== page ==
• The Tesla Model X, for example, does not have an internal combustion engine but we still call it a car
          • "In 2016, the Model X ranked seventh among the world's best-selling plug-in cars"
          • The word is derived from the Latin for chariot and use precedes the internal combustion engine by centuries
            • Train cars, subway cars, elevator cars may lack internal combustion engines but are still called cars
    • The advantage of Mirriam-Webster's definition is that most of the things that are obviously cars are defined as cars:
      • CAR [noun] is "a vehicle moving on wheels"
  • PRO recommends this definition as an improvement in accuracy

  • PRO argues flying cars will replace standard cars in 20 years
    • because
      • demand for intercontinental travel
        • PRO assumes intercontinental travel will resume its former popularity after our present emergency wanes
        • Coronaviruses alone that might profoundly limit the popularity of international travel over the next two decades.  If COVID-19 keeps coming back or there's a SARS-3 or a COVID-26 in our future, international travel might well become a heavily regulated public health concern with little demand or opportunity for unrestricted personal flights. We might want to limit traffic to well tracked planes
      • won't crash into space trash
        • traditional ground cars are at least as unlikely to be impacted by space trash as flying cars
      • fewer deaths
        • Says who?  Either everybody who flies has to meet present training level (Flight school costs $5-16,000 so not likely) or we fill the air with insufficiently trained drivers.
          • Think of all the cars we've seen on the side of the road with flat tires or out of gas or broken down.  Now place all those maintenance and planning failures 3 or 4 thousand feet in the air.  Fewer deaths?
  • CON argues that there are too many unknown variables to predict but popular adoption of flying cars in just 20 years seems very unlikely.
    • All the current trends are toward denser, more vertical residential living to leverage greater efficiency in utilities.  Flying cars trend the wrong way.  Where do we store all these winged cars?  Where will all those runways fit?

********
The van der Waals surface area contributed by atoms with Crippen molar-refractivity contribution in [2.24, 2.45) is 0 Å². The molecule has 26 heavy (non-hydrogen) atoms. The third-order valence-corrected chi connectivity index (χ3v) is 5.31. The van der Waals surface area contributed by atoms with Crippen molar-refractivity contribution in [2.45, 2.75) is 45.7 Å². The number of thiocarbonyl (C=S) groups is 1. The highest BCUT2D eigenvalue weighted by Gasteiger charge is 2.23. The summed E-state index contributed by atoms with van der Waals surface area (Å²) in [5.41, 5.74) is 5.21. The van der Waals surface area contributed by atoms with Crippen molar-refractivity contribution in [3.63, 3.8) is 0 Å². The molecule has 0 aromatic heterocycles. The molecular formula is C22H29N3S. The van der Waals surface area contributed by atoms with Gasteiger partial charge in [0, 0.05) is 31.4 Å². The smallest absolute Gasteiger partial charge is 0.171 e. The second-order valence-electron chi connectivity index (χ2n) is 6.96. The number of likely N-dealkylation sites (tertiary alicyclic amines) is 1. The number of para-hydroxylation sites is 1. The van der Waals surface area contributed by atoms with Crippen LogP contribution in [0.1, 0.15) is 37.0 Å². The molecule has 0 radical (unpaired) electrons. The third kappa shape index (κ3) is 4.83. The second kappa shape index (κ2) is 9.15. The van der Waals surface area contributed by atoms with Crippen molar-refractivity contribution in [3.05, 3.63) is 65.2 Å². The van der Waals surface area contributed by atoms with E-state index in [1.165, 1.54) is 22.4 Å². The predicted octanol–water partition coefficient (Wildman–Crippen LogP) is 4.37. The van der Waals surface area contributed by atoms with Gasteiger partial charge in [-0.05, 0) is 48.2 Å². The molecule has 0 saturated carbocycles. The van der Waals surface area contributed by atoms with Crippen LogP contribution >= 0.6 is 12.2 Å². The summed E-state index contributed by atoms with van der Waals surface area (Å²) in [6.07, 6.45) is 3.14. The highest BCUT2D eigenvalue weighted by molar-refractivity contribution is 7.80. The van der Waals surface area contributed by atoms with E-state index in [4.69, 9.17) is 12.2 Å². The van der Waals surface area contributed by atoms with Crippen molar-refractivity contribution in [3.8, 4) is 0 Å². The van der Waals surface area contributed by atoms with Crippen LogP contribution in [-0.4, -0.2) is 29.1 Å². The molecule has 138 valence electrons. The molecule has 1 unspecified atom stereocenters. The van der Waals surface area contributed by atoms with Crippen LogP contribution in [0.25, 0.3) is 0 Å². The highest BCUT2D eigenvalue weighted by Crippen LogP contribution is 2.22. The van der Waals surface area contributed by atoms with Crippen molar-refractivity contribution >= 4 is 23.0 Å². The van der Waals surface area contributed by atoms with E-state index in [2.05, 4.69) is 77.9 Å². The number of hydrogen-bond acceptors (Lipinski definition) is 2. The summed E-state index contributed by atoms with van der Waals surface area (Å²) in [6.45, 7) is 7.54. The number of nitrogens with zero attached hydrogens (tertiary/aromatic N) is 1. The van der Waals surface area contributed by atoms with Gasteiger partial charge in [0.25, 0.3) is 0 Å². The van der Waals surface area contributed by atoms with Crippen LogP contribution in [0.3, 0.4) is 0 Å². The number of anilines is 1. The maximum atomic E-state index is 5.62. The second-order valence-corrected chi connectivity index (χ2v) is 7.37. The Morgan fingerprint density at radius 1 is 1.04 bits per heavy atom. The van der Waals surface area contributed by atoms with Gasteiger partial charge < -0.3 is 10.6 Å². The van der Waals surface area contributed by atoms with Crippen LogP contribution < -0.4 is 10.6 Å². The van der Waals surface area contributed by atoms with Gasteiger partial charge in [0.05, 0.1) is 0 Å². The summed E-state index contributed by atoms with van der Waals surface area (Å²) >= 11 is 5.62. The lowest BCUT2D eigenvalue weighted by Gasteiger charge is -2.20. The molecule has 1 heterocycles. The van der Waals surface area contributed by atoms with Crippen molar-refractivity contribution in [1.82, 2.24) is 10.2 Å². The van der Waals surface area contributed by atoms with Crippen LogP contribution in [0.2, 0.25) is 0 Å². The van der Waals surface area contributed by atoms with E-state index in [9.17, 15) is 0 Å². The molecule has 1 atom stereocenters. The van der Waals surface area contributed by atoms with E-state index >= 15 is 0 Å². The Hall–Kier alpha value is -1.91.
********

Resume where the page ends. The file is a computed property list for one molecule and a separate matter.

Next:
• Wikipedia offers:
      • "The need for the propulsion system to be both small and powerful can at present only be met using advanced and expensive technologies. The cost of manufacture could therefore be as much as 10 million dollars"
        • Even if we get the cost down to one-hundredth that in 20 years- that's still 3 times the present cost of a car
    • Almost every model of flying car under consideration still uses an internal combustion engine, which PRO argues won't be around in 20 years.

  • PRO argues that electric cars will replace internal combustion engines in 20 years because pollution harms the environment and people
    • PRO and CON agree that the present level of pollution put out be cars is unsustainable however demand for cleaner tech is no guarantee that cleaner tech will be invented.
      • Present electric car technology requires mineral resources which the Earth simply lacks in sufficient known quantities
        • The UK, with 3.25% of the world's cars,  plans to mandate electric only by 2035.  Leading researchers evaluating the environmental impact of such a move advise:
          • "To replace all UK-based vehicles today with electric vehicles, assuming they use the most resource-frugal next-generation NMC 811 batteries, would take 207,900 tonnes cobalt, 264,600 tonnes of lithium carbonate, at least 7,200 tonnes of neodymium and dysprosium, in addition to 2,362,500 tonnes copper
          • This represents, just under two times the total annual world cobalt production, nearly the entire world production of neodymium, three quarters the world’s lithium production and at least half of the world’s copper production during 2018. Even ensuring the annual supply of electric vehicles only, from 2035 as pledged, will require the UK to annually import the equivalent of the entire annual cobalt needs of European industry"